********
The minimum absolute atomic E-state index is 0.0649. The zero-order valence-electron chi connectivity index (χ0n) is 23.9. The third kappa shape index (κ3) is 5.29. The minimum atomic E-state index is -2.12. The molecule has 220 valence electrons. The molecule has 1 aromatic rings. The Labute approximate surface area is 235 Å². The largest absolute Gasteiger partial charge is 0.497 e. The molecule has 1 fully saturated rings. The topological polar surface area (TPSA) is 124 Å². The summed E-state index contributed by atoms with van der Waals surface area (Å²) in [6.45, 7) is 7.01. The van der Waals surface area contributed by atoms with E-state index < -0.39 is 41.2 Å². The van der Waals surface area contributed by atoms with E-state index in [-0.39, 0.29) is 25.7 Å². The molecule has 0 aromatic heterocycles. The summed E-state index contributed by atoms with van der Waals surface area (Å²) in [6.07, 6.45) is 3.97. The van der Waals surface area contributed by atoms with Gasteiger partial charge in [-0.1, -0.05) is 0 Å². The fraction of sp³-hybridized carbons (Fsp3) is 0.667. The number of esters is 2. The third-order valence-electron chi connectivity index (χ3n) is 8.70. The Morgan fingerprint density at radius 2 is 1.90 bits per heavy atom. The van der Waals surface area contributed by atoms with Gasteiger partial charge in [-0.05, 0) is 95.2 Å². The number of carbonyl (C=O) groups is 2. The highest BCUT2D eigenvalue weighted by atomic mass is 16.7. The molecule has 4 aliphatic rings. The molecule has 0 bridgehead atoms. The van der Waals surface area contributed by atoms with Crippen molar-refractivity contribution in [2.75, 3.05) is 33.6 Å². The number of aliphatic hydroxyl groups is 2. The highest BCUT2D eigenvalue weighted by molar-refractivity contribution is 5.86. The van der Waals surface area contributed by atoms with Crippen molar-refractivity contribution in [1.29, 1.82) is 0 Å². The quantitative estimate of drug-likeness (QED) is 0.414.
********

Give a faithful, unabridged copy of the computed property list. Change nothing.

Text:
The minimum absolute atomic E-state index is 0.0649. The zero-order valence-electron chi connectivity index (χ0n) is 23.9. The third kappa shape index (κ3) is 5.29. The minimum atomic E-state index is -2.12. The molecule has 220 valence electrons. The molecule has 1 aromatic rings. The Labute approximate surface area is 235 Å². The largest absolute Gasteiger partial charge is 0.497 e. The molecule has 1 fully saturated rings. The topological polar surface area (TPSA) is 124 Å². The summed E-state index contributed by atoms with van der Waals surface area (Å²) in [6.45, 7) is 7.01. The van der Waals surface area contributed by atoms with E-state index < -0.39 is 41.2 Å². The van der Waals surface area contributed by atoms with E-state index in [-0.39, 0.29) is 25.7 Å². The molecule has 0 aromatic heterocycles. The summed E-state index contributed by atoms with van der Waals surface area (Å²) in [6.07, 6.45) is 3.97. The van der Waals surface area contributed by atoms with Gasteiger partial charge in [-0.1, -0.05) is 0 Å². The fraction of sp³-hybridized carbons (Fsp3) is 0.667. The number of esters is 2. The third-order valence-electron chi connectivity index (χ3n) is 8.70. The Morgan fingerprint density at radius 2 is 1.90 bits per heavy atom. The van der Waals surface area contributed by atoms with Gasteiger partial charge in [-0.05, 0) is 95.2 Å². The number of carbonyl (C=O) groups is 2. The highest BCUT2D eigenvalue weighted by atomic mass is 16.7. The molecule has 4 aliphatic rings. The molecule has 0 bridgehead atoms. The van der Waals surface area contributed by atoms with Crippen molar-refractivity contribution in [2.75, 3.05) is 33.6 Å². The number of aliphatic hydroxyl groups is 2. The highest BCUT2D eigenvalue weighted by molar-refractivity contribution is 5.86. The van der Waals surface area contributed by atoms with Crippen molar-refractivity contribution in [1.29, 1.82) is 0 Å². The quantitative estimate of drug-likeness (QED) is 0.414.